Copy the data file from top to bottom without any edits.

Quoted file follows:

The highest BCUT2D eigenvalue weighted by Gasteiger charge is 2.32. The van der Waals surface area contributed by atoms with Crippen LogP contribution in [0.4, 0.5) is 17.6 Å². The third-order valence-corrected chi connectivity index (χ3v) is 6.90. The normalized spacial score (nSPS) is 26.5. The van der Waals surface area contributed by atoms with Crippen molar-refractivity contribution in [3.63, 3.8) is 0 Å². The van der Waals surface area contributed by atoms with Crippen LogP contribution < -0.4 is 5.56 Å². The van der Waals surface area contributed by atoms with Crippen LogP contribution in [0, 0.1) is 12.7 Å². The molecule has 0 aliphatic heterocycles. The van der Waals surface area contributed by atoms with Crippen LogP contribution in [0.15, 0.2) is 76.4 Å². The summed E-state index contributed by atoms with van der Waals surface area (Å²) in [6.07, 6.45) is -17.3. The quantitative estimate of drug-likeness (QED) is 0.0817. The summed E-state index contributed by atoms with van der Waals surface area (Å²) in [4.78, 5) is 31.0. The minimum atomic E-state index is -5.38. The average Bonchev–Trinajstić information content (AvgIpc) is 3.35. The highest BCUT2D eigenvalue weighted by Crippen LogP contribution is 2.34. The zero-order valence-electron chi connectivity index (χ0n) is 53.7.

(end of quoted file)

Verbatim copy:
The highest BCUT2D eigenvalue weighted by Gasteiger charge is 2.32. The van der Waals surface area contributed by atoms with Crippen LogP contribution in [0.4, 0.5) is 17.6 Å². The third-order valence-corrected chi connectivity index (χ3v) is 6.90. The normalized spacial score (nSPS) is 26.5. The van der Waals surface area contributed by atoms with Crippen molar-refractivity contribution in [3.63, 3.8) is 0 Å². The van der Waals surface area contributed by atoms with Crippen LogP contribution < -0.4 is 5.56 Å². The van der Waals surface area contributed by atoms with Crippen LogP contribution in [0, 0.1) is 12.7 Å². The molecule has 0 aliphatic heterocycles. The van der Waals surface area contributed by atoms with Crippen LogP contribution in [0.15, 0.2) is 76.4 Å². The summed E-state index contributed by atoms with van der Waals surface area (Å²) in [6.07, 6.45) is -17.3. The quantitative estimate of drug-likeness (QED) is 0.0817. The summed E-state index contributed by atoms with van der Waals surface area (Å²) in [4.78, 5) is 31.0. The minimum atomic E-state index is -5.38. The average Bonchev–Trinajstić information content (AvgIpc) is 3.35. The highest BCUT2D eigenvalue weighted by Crippen LogP contribution is 2.34. The zero-order valence-electron chi connectivity index (χ0n) is 53.7.